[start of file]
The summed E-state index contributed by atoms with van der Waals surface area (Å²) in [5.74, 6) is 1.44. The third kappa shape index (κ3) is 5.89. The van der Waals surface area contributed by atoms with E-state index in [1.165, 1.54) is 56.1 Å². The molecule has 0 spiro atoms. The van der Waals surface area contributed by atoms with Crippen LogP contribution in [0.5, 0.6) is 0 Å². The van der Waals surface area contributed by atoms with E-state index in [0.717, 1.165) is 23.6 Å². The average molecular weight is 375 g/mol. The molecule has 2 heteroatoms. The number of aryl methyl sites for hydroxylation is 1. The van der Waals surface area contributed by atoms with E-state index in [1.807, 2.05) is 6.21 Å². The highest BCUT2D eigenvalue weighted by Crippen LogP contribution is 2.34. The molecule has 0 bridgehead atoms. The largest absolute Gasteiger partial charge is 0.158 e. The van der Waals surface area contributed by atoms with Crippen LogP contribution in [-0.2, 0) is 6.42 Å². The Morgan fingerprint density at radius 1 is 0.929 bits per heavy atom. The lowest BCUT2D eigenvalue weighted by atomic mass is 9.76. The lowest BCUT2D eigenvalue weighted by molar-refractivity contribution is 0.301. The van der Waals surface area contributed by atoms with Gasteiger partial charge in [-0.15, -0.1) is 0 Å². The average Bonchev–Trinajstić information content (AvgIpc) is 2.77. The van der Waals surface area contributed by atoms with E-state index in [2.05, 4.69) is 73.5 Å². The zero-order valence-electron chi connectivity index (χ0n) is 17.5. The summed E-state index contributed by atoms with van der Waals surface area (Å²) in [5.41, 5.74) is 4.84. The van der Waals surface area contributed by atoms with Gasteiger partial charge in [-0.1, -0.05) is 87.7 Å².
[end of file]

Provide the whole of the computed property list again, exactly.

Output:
The summed E-state index contributed by atoms with van der Waals surface area (Å²) in [5.74, 6) is 1.44. The third kappa shape index (κ3) is 5.89. The van der Waals surface area contributed by atoms with E-state index in [1.165, 1.54) is 56.1 Å². The molecule has 0 spiro atoms. The van der Waals surface area contributed by atoms with Crippen LogP contribution in [0.5, 0.6) is 0 Å². The van der Waals surface area contributed by atoms with E-state index in [0.717, 1.165) is 23.6 Å². The average molecular weight is 375 g/mol. The molecule has 2 heteroatoms. The number of aryl methyl sites for hydroxylation is 1. The van der Waals surface area contributed by atoms with E-state index in [1.807, 2.05) is 6.21 Å². The highest BCUT2D eigenvalue weighted by Crippen LogP contribution is 2.34. The molecule has 0 bridgehead atoms. The largest absolute Gasteiger partial charge is 0.158 e. The van der Waals surface area contributed by atoms with Crippen LogP contribution in [-0.2, 0) is 6.42 Å². The Morgan fingerprint density at radius 1 is 0.929 bits per heavy atom. The lowest BCUT2D eigenvalue weighted by atomic mass is 9.76. The lowest BCUT2D eigenvalue weighted by molar-refractivity contribution is 0.301. The van der Waals surface area contributed by atoms with Gasteiger partial charge in [-0.15, -0.1) is 0 Å². The average Bonchev–Trinajstić information content (AvgIpc) is 2.77. The van der Waals surface area contributed by atoms with E-state index in [2.05, 4.69) is 73.5 Å². The zero-order valence-electron chi connectivity index (χ0n) is 17.5. The summed E-state index contributed by atoms with van der Waals surface area (Å²) in [5.41, 5.74) is 4.84. The van der Waals surface area contributed by atoms with Gasteiger partial charge in [-0.1, -0.05) is 87.7 Å².